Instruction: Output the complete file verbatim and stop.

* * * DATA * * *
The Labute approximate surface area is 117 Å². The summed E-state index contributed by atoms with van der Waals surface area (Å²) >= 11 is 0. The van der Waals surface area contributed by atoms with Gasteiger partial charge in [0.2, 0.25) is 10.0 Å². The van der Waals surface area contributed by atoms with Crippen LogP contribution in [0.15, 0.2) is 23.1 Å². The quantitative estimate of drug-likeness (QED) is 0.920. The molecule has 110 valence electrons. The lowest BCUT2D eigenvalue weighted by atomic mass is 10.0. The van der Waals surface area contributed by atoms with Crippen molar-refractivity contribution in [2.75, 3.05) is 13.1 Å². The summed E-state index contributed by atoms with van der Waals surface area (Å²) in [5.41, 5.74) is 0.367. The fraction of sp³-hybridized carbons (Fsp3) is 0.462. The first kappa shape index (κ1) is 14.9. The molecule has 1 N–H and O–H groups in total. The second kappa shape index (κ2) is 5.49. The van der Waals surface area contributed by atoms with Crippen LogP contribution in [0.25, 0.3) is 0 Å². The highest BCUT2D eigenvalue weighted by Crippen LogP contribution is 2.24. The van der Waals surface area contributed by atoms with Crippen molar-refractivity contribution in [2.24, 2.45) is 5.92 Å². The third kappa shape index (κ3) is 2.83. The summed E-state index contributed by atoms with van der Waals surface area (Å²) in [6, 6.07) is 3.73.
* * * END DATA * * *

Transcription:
The Labute approximate surface area is 117 Å². The summed E-state index contributed by atoms with van der Waals surface area (Å²) >= 11 is 0. The van der Waals surface area contributed by atoms with Gasteiger partial charge in [0.2, 0.25) is 10.0 Å². The van der Waals surface area contributed by atoms with Crippen LogP contribution in [0.15, 0.2) is 23.1 Å². The quantitative estimate of drug-likeness (QED) is 0.920. The molecule has 110 valence electrons. The lowest BCUT2D eigenvalue weighted by atomic mass is 10.0. The van der Waals surface area contributed by atoms with Crippen molar-refractivity contribution in [2.75, 3.05) is 13.1 Å². The summed E-state index contributed by atoms with van der Waals surface area (Å²) in [5.41, 5.74) is 0.367. The fraction of sp³-hybridized carbons (Fsp3) is 0.462. The first kappa shape index (κ1) is 14.9. The molecule has 1 N–H and O–H groups in total. The second kappa shape index (κ2) is 5.49. The van der Waals surface area contributed by atoms with Crippen LogP contribution in [0.25, 0.3) is 0 Å². The highest BCUT2D eigenvalue weighted by Crippen LogP contribution is 2.24. The van der Waals surface area contributed by atoms with Crippen molar-refractivity contribution in [2.24, 2.45) is 5.92 Å². The third kappa shape index (κ3) is 2.83. The summed E-state index contributed by atoms with van der Waals surface area (Å²) in [6, 6.07) is 3.73.